The History and Meaning of Gay Pride Month

After having faced years and years of repression and demonization, the distance the LGBT Community has come gives a whole lot to be prideful of. With June being National LGBT Pride Month, it’s important to take a look back and recognize the struggles that the community has faced, and the obstacles it has overcome.

 

On June 28, 1969 New York City Police raided a Greenwich Village bar called the Stonewall Inn,that was known to be popular among the local gay community. While raids like this were not uncommon, the Stonewall riots are remembered as a triggering point in history when the attendants of the bar fought back. One year later, on June 28th 1970, the first gay pride march was held in commemoration of the riots.

 

The aftermath of the Stonewall Inn riots, and the beginning of gay pride marches across the country began to instigate small changes in the LGBT community, that eventually would lead us to where we are today. In 1973, the American Psychiatric Association removed homosexuality from DSM-II, marking a big win.

 

June continues to be a significant time for the LGBT community and by June of 1984, pride celebrations had been established in numerous major cities in the US. And while the fight for gay rights has been an on going battle, the past few years has seen a huge shift in the way the LGBT community is seen, heard, and represented.

 

On June 15, 2011—just before the celebration of Pride Weekend, state lawmakers voted to make New York the sixth state to recognize same sex marriage. Two years later, Edie Windsor, an American LGBT rights activist, picked a fight with the Defense of Marriage act and won. The Defense of Marriage Act (DOMA) was introduced in 1996 and defined marriage as the union of one man and one woman, and allowed states to refuse to recognize same-sex marriages granted under the laws of other states. Ms. Windsor, however brought her fight to the US Supreme Court, and won—meaning that the Federal Government was now required to recognize same sex marriages in states where they were legal.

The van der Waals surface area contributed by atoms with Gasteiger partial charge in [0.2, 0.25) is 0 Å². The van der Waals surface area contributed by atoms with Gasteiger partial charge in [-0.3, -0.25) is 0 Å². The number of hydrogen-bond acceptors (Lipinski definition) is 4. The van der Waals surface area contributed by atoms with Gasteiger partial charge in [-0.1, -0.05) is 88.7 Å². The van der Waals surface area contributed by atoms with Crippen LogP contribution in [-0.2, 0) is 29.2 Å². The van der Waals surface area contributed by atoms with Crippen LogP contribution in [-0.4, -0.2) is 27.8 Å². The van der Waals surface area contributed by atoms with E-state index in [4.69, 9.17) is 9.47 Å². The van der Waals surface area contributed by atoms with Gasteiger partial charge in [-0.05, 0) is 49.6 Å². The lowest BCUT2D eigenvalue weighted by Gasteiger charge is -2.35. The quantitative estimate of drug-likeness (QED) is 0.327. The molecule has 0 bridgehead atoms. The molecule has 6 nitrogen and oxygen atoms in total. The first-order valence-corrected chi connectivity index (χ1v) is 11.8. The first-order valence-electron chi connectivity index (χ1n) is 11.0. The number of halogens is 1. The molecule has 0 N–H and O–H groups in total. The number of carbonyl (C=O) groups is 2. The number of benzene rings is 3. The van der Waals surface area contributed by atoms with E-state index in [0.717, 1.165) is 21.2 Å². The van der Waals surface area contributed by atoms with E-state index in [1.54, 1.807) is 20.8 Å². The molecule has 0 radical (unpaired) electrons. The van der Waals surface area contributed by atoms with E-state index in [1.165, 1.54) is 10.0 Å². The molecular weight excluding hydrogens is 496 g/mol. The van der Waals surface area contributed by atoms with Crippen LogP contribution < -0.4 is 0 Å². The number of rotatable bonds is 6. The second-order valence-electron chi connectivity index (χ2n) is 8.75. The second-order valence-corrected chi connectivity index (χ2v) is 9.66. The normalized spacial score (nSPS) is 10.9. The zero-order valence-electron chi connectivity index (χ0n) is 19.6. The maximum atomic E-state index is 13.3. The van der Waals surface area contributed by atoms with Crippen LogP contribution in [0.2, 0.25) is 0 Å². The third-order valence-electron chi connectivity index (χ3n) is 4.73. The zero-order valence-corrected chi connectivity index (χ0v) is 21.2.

Then, on June 28th 2015, marking the 46th anniversary of the Stonewall riots, the long fight and string of small victories came to a head—the Supreme Court ruled that same sex couples could legally marry nationwide.

 

While the road ahead is certainly a long and winding one for the LGBT community, and while there has been no easy fight in the past, let’s take this time to celebrate how far we have come, and how far we are willing to fight in the future!

Lieve Falck-Pedersen